Despite his age and level, I’m taking a flier on Patterson for 2011. The 23 year-old was picked in the 29th round of the 2010 draft and should be poised for a big move. Red spent two years at Grayson Junior College where he went 10-1 and a 1.41 ERA and earned all conference honors. He then went to the U. of Texas-San Antonio (5-3, 4.96 ERA) and was the staff ace that finished with 86 strikeouts over 94.1 innings. Last year he transferred to SW Oklahoma State and finished his season with a 6.84 ERA, but had an impressive strikeout rate of 103 in 72 innings that led the Lone Star Conference. The Dodgers sent the right-hander to the Ogden Raptors of the Pioneer League to begin his pro career. Patterson was impressive in his 14 starts and it was surprising to see that he didn’t get a taste of Lo-A ball before the season ended. The 6’ 3” hurler was named Pitcher of the Week in July after striking out seven over five innings. He finished second in ERA, but struggle against left-handed hitters with a 5. 28 ERA. He should be a back-end starter in the rotation at Lo-A Great Lakes, where #2 Dodger prospect Zach Lee will lead the staff.
 
Michael Watt – Lo-A Fort Worth (SD)

Season stats: 6-6, 3.82; 125 IP 128 H, 37 BB, 105 K in 28 starts and 3 relief appearances
I could say that I want to take a flier on Watt also, but instead I would like to think of him as a refurbishment project. Watt has been around a long time. How long? He was a trade-piece that sent Greg Maddux to the Los Angeles Dodgers back in 2008, but just turned 22 back in February. Drafted out of Capistrano Valley HS (Calif.) in the 2nd round in 2007, Watt turned down a commitment to NCAA powerhouse Long Beach St. The Dodger organization thought highly of the left-hander and hated to part ways with him. Once Watt arrived in San Diego he hasn’t done all that bad, but some have considered him to be a bust with the 2nd round tag still attached. He arrives in Ogden after the trade and put up decent numbers (9-4, 4.35 ERA 21 BB, 79 K) but began a tendency of giving up hits in bunches. He was began 2009 at Lo-A Fort Worth and again continued to progress in racking up 121 innings, lowering his ERA to 4.17, and a 7-4 record. He even got to sample a 3-inning start in AAA as a 20 year-old. Leading the team in innings pitched last season with 125 and only allowing just over 2 earned runs a start, the 6’ 1” Watt found a consistency with a change in his mechanics. He throws a solid fastball in the low 90’s. His secondary pitch is a curve that can be devastating when he is in command of it. The fact that he’s been in the Padres system for 3 seasons and repeated Lo-A last year may have gave him the stigma of being a bust. It was probably the best move for the Friars, as Watt found a renewed energy and a more centered focus. What we will see in 2011 will be a mentally improved, mature 22 year-old who will begin the new season this week at Hi-A Lake Elsinore.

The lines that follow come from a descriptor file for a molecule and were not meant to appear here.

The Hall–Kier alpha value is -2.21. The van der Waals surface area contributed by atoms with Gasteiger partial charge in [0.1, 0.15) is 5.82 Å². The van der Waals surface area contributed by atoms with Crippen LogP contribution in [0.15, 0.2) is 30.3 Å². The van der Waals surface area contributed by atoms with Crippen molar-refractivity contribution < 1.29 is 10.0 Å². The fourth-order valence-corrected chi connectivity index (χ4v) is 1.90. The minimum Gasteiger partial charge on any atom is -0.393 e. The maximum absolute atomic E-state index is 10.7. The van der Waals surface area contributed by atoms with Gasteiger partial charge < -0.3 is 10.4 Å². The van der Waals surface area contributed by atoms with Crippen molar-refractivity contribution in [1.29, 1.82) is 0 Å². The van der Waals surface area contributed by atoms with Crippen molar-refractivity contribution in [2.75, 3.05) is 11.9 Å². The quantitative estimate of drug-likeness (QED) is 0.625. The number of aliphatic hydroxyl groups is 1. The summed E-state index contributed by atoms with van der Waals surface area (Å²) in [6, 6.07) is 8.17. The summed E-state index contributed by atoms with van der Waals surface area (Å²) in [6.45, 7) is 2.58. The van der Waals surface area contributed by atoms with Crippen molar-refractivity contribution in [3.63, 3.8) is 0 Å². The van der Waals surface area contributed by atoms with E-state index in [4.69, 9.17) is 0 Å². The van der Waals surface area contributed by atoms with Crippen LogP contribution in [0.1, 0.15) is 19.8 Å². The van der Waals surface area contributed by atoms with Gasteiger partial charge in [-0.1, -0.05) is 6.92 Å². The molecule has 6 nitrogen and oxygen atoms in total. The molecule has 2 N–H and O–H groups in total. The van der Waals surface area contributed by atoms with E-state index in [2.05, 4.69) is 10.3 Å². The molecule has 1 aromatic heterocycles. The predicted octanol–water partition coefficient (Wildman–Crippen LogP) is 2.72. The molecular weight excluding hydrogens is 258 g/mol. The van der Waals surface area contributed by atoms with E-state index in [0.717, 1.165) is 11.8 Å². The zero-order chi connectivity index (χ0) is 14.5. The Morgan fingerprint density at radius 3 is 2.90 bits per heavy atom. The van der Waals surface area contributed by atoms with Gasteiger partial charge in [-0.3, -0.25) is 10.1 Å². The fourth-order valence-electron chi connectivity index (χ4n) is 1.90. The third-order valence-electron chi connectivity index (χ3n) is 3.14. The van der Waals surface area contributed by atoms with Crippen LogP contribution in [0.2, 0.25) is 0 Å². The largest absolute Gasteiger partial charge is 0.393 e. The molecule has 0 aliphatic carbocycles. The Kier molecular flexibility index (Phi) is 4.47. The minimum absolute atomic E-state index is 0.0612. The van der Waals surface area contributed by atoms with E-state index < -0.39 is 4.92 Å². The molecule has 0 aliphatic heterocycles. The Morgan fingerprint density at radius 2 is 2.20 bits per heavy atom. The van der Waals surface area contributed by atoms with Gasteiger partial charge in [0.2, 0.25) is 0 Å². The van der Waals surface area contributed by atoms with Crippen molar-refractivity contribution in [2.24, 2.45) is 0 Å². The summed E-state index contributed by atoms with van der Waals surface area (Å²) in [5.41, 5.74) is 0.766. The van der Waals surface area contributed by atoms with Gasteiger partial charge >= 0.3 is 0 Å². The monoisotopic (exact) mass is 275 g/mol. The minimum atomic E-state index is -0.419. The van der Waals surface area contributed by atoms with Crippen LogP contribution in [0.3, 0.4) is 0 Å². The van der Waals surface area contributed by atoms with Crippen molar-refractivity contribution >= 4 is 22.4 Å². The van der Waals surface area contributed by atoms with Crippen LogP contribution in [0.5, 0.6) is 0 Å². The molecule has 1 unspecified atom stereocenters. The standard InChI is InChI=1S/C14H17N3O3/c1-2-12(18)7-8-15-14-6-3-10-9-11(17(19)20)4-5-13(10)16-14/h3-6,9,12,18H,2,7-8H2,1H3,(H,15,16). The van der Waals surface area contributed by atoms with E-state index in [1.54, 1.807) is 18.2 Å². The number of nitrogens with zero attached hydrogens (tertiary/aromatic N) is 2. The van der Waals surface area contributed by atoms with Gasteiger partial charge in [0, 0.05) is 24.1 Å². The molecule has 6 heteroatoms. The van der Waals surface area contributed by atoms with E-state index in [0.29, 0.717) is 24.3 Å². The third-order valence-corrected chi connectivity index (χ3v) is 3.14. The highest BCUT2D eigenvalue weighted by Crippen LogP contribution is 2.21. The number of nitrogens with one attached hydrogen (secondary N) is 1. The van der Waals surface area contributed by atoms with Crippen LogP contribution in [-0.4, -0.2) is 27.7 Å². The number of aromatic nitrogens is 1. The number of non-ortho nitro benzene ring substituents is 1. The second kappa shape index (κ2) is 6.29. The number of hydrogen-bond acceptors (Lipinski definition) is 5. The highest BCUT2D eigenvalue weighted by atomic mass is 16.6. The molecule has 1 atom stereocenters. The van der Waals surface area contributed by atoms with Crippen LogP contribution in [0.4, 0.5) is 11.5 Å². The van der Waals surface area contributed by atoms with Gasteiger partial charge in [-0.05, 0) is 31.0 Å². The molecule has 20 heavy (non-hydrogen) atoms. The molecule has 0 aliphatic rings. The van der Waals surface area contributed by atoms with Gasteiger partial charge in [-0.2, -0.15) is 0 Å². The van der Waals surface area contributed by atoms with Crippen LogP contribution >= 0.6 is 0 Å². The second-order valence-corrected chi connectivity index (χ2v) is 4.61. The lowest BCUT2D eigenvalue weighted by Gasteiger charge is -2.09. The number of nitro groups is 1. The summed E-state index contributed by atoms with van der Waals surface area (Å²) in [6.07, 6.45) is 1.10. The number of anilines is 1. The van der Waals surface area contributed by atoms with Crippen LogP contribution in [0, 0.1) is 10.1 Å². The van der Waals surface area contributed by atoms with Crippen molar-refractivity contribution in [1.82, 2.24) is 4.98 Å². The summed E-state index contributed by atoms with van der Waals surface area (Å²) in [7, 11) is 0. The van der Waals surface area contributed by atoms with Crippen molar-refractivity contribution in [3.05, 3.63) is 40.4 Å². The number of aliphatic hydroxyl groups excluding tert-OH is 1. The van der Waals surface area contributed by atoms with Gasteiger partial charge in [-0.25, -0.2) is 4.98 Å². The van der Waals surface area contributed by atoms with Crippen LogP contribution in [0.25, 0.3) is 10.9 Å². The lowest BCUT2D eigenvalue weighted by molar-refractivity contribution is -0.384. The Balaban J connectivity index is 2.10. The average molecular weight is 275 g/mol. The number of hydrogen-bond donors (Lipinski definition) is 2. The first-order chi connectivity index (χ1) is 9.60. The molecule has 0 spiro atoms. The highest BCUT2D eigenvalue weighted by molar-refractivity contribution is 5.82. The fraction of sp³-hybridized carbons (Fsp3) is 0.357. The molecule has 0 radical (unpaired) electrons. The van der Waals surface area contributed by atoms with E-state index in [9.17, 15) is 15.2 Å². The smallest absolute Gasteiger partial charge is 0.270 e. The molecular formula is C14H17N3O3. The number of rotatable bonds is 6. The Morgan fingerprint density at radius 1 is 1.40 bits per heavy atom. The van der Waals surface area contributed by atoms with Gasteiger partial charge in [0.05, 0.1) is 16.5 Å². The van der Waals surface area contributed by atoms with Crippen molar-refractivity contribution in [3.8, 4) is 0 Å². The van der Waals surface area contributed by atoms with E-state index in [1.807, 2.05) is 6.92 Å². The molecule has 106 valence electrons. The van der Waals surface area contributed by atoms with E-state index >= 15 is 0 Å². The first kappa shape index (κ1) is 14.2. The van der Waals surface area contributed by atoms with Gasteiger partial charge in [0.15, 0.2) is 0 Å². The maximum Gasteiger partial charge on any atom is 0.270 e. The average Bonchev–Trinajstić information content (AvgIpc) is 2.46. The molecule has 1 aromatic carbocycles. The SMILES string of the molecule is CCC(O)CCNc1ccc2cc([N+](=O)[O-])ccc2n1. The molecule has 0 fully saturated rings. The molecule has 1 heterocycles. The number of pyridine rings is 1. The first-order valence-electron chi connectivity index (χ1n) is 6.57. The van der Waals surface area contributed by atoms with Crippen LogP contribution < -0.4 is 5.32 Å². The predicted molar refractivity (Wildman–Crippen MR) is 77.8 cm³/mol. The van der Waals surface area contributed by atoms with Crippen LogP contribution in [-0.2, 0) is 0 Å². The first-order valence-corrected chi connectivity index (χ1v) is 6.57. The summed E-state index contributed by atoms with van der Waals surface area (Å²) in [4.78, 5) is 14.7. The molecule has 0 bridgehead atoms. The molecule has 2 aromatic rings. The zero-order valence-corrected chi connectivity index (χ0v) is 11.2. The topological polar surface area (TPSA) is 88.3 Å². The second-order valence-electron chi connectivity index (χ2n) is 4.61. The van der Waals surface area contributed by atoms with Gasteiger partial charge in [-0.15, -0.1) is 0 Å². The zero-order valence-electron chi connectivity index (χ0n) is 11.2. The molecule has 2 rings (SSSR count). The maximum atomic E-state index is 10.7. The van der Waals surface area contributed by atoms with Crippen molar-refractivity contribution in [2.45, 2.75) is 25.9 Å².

Chris Heston – Lo-A Augusta (SF)

Season stats: 5-13, 3.75 ERA; 148.2 IP, 161 H, 33 BB, 124 K in 26 starts
 Profiled as a middle reliever as the 12th selection in 2009 out of East Carolina University, Heston showed the command in 2010 that may have him projected in the middle of a starting rotation. Heston was drafted two other times by the Nationals in 2008 and Minnesota Twins in 2007, before signing with the Giants. A Saturday starter at ECU, Heston went 7-0 with an ERA of 4.12
As with most young pitchers in the minors you have look past the win-loss record to see that Heston had an outstanding sophomore season at Augusta, especially in the late half of the season. The 6’ 4” 185 lb. Heston lead the team in innings pitched and strikeouts. He carried an ERA of 2.56 after the All-Star Break in 13 starts and down the stretch he saw a sub- 1.50 ERA for the month of August. The soon to be 23 year-old right-hander (birthday on April 10th) allowed 3 or fewer earned runs in 15 of 17 starts. His record reflects that he didn’t have the offensive support of the Augusta bats. The athletic, big body pitcher has a tremendous feel for three pitches. A sinking fastball in the upper 80’s, low 90’s. He shows good command of his curveball and change-up. Getting the latter pitches to rate as above average will determine the fate of Heston on whether he stays in a starting rotation. Unfortunately it will be some of the same Augusta teammates that failed him offensively in 2010, who will appear on the Hi-A San Jose Sand Gnat roster this season. We may again have to look past the record to track Heston progression, which I hope includes a trip to AA at some point.